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FREE SOFTWARE GIVEAWAY

We have 4 x Pro Licences (valued at $59 each) for 2d modular animation software Spriter to give away in this Thursday's GDNet Direct email newsletter.


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#ActualKryzon

Posted 15 May 2013 - 09:49 PM

Clever!

Also, would you say the outline is black? I've always been wondering whether I should use pitch black, or some kind of a dark tone that fits with the overall character design?

When you're talking about the darkest pixels of the outline, it seems to be pitch black (0,0,0) indeed (the outline surrounding that girl character's gloves for instance). But then you have parts of that girl like her hair, where the outline is of an actual dark color and not just black (with a hue that's analogous to the hair, like a really dark hair color). I personally feel this variation looks way more natural than using black for all outline pixels.

 

I understand this as "Selective Outlining". I certainly don't have the groundings to explain it, being very inexperient with pixel art, but the effect is explained in the following article. Search for SelOut on section IV. Things to Avoid:

http://www.pixeljoint.com/forum/forum_posts.asp?TID=11299&PID=139322#139322

(If you're interested in the craft the rest of the article is a great read, too.)

 

The science behind SelOut (or "outline breaking" as it's also called) has to do with the visual sensation of expansion or contraction of shapes based on a light-to-dark contrast. 

These great tutorials explain a bit:

http://2dwillneverdie.com/tutorial/spriting-basics-anti-aliasing/

http://2dwillneverdie.com/tutorial/line-weight-thickness-in-sprites/


#2Kryzon

Posted 15 May 2013 - 08:28 PM

Clever!

Also, would you say the outline is black? I've always been wondering whether I should use pitch black, or some kind of a dark tone that fits with the overall character design?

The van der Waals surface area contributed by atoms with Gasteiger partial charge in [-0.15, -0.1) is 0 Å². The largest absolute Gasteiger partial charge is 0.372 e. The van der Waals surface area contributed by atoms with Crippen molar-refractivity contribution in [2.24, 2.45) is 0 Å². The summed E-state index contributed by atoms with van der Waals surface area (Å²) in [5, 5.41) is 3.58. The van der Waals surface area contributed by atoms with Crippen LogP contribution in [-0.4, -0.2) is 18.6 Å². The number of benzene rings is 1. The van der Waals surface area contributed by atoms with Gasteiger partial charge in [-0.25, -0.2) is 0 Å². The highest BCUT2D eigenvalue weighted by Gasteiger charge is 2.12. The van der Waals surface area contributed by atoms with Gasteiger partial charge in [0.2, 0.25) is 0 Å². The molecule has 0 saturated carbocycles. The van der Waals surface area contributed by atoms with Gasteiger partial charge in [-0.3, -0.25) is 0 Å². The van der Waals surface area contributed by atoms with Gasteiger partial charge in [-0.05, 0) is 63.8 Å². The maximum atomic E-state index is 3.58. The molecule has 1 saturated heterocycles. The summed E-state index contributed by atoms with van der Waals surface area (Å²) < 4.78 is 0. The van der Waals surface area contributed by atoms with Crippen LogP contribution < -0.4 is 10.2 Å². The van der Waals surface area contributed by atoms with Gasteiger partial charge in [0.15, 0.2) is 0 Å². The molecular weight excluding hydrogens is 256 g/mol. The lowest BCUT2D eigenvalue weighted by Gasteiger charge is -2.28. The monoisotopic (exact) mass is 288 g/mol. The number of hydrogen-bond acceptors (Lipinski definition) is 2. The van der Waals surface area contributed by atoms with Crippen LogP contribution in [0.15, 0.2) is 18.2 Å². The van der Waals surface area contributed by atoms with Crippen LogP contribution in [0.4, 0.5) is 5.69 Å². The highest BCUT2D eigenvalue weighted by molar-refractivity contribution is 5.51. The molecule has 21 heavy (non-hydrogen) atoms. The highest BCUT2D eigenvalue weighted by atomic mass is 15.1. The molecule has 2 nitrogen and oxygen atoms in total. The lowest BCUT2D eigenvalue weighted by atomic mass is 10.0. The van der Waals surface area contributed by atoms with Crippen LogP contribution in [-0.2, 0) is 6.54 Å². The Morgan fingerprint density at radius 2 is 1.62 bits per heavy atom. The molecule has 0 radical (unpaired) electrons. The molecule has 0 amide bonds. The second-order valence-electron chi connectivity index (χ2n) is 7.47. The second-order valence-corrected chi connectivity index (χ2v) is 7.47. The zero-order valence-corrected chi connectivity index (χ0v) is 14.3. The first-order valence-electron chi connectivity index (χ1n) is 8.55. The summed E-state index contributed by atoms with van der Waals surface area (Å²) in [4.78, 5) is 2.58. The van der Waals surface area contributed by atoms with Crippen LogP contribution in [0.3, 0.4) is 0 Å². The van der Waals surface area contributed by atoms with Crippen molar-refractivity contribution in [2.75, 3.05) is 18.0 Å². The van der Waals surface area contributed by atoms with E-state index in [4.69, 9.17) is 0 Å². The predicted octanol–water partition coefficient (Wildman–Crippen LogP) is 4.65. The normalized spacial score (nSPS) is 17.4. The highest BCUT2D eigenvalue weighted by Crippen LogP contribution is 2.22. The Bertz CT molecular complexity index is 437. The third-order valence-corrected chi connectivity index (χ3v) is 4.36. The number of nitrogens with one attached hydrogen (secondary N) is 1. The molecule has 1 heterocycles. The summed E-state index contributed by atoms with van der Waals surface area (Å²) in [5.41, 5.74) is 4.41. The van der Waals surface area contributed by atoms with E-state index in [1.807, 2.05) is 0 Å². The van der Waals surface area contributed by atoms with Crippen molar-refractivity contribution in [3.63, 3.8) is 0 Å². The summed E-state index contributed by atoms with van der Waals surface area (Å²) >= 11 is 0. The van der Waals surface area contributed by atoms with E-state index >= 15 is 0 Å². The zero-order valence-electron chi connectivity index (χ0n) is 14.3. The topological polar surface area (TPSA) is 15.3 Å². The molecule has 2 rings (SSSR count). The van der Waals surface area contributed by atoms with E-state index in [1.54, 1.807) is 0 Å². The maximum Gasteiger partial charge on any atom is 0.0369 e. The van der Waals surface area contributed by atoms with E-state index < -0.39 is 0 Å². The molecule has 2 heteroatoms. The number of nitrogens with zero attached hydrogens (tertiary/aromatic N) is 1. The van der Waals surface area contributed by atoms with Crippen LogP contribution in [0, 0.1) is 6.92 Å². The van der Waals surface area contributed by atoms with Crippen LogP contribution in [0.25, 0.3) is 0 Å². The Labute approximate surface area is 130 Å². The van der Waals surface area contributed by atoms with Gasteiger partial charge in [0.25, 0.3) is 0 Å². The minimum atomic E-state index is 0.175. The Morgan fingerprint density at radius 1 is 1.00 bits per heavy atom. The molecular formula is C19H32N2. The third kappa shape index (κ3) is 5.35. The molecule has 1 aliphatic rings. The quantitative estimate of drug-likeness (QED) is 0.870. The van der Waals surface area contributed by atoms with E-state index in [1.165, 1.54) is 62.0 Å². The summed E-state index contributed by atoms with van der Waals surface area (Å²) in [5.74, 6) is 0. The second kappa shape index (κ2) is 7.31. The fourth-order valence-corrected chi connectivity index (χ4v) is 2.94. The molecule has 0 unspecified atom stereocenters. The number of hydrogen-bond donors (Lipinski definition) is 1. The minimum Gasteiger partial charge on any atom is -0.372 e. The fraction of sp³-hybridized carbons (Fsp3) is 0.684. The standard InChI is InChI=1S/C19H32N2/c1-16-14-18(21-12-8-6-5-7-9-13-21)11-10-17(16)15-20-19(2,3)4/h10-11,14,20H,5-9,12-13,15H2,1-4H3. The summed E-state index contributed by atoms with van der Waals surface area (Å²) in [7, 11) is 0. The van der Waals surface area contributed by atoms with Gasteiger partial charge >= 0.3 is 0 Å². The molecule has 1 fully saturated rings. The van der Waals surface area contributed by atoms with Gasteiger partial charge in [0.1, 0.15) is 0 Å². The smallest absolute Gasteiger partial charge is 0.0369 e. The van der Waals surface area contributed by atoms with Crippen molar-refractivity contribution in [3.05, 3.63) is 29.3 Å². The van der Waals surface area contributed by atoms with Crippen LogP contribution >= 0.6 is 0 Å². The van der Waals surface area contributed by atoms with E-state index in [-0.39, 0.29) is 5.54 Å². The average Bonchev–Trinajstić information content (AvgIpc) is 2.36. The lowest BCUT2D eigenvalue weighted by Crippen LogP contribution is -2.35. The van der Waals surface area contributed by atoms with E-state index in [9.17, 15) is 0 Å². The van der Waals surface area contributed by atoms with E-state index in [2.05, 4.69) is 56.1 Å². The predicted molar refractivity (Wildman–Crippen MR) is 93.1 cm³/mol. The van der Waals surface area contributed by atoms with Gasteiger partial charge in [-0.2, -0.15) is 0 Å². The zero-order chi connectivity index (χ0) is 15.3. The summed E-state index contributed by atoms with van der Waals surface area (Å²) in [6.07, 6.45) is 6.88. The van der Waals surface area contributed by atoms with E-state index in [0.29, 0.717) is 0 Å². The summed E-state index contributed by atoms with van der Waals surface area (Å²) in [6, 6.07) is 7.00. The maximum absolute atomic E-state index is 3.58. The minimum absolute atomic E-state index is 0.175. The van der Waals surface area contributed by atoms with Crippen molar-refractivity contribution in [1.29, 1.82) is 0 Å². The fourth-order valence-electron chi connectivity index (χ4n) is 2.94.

When you're talking about the darkest pixels of the outline, it seems to be pitch black (0,0,0) indeed (the outline surrounding that girl character's gloves for instance). But then you have parts of that girl like her hair, where the outline is of an actual dark color and not just black (with a hue that's analogous to the hair, like a really dark hair color). I personally feel this variation looks way more natural than using black for all outline pixels.

 

I understand this as "Selective Outlining". I certainly don't have the groundings to explain it, being very inexperient with pixel art, but the effect is explained in the following article. Search for SelOut on section IV. Things to Avoid:

http://www.pixeljoint.com/forum/forum_posts.asp?TID=11299&PID=139322#139322

(If you're interested in the craft the rest of the article is a great read, too.)

 

The science behind SelOut (or "outline breaking" as it's also called) has to do with the visual sensation of expansion or contraction of shapes based on a light-to-dark contrast. 

This great tutorial explains a bit: http://2dwillneverdie.com/tutorial/spriting-basics-anti-aliasing/


#1Kryzon

Posted 15 May 2013 - 08:24 PM

Clever!

Also, would you say the outline is black? I've always been wondering whether I should use pitch black, or some kind of a dark tone that fits with the overall character design?

When you're talking about the darkest pixels of the outline, it seems to be pitch black (0,0,0) indeed. But then you have parts of that girl character like her hair, where the outline is of a lighter color (with a hue that's analogous to the hair, like a really dark hair color).

 

I understand this as "Selective Outlining". I certainly don't have the groundings to explain it, being very inexperient with pixel art, but the effect is explained in the following article. Search for SelOut on section IV. Things to Avoid:

http://www.pixeljoint.com/forum/forum_posts.asp?TID=11299&PID=139322#139322

(If you're interested in the craft the rest of the article is a great read, too.)

 

The science behind SelOut (or "outline breaking" as it's also called) has to do with the visual sensation of expansion or contraction of shapes based on a light-to-dark contrast. 

This great tutorial by explains a bit: http://2dwillneverdie.com/tutorial/spriting-basics-anti-aliasing/


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